Gardening Magazine

The Christmas Ritual - Selecting My Tree

By Notcuttsuk @notcuttsuk

The Christmas ritual - selecting my treeI do not like to think about Christmas too much before the start of December. Many people are a lot more organised than me and will have bought presents and decided on color schemes for the tree and Christmas table long before December begins. I find that I enjoy Christmas month much more if I have cleared tasks in the garden through November. This leaves me free to enjoy the build up to Christmas and have a break from the garden and allotment except for harvesting vegetables and trimming some evergreens for decorations through the house.

Christmas begins in our house when we go to Notcutts to purchase the tree. It has to be a live tree and although we sometimes buy a needle fast Fraser Fir this year I am set on a traditional Norway Spruce. Yes it will drop some needles, especially as the wood burning stove will be lit for much of the time, but I will trade the frequent use of the hoover for the welcoming scent of pine each time we come into the house or downstairs in the morning. A tradition of ours is to always have the tree lights on through the day when we are in the house and make them the last lights turned off at night – there is something magical about a Christmas tree lit up in an otherwise dark room.  We have our new cat, Oscar now, and he is settling in well but very lively, so it will be interesting to see if he can resist the temptation to play with the tree decorations!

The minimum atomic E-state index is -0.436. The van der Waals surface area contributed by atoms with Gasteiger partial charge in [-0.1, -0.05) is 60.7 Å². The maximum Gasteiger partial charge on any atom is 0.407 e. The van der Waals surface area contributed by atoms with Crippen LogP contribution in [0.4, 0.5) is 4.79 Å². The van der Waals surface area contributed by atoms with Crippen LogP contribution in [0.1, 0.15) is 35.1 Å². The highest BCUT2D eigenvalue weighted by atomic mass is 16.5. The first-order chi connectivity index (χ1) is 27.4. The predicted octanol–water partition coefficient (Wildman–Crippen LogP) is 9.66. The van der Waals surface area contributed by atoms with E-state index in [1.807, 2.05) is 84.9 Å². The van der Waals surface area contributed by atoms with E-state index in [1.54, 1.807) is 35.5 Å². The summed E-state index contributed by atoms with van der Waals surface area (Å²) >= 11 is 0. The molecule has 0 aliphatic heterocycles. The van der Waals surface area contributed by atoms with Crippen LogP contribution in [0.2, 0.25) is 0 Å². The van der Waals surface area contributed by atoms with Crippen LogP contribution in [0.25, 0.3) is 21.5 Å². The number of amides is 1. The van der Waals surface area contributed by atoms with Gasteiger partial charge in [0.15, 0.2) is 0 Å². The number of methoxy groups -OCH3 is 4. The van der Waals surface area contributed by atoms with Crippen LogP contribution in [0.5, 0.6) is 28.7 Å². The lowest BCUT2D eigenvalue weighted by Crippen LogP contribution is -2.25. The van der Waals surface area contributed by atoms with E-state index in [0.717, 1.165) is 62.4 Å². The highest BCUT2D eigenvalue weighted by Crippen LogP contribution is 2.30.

I like to buy the tree early in the month when there is plenty of choice, before the rush of the final two weekends in front of Christmas. We always spend a good half an hour looking at trees to make sure they are the perfect shape and height for the room and I usually hold them up with a gentle tap to get the branches to fall outwards, while Mrs McGregor casts her eye over them. The selection will be narrowed down to three or four and they are held up again and twirled around slowly to establish the front and back of the tree, as it usually goes in a corner or to the side of a sofa. Once the tree has been chosen, we ask a member of staff to net it up for us before taking it home.

The first job on getting the tree home is take a 3cm slice off the base to get rid of the piece of trunk which will be clogged with sap, preventing the tree from taking up water. The tree may have been cut, but it will still drink water like fresh flowers. I usually find a pair of gardening gloves for this job to stop my hands being covered in sticky pine resin!

The tree is then left in its netting and placed in a bucket of water in the garden shed until it is bought into the house and decorated on the weekend before Christmas.  

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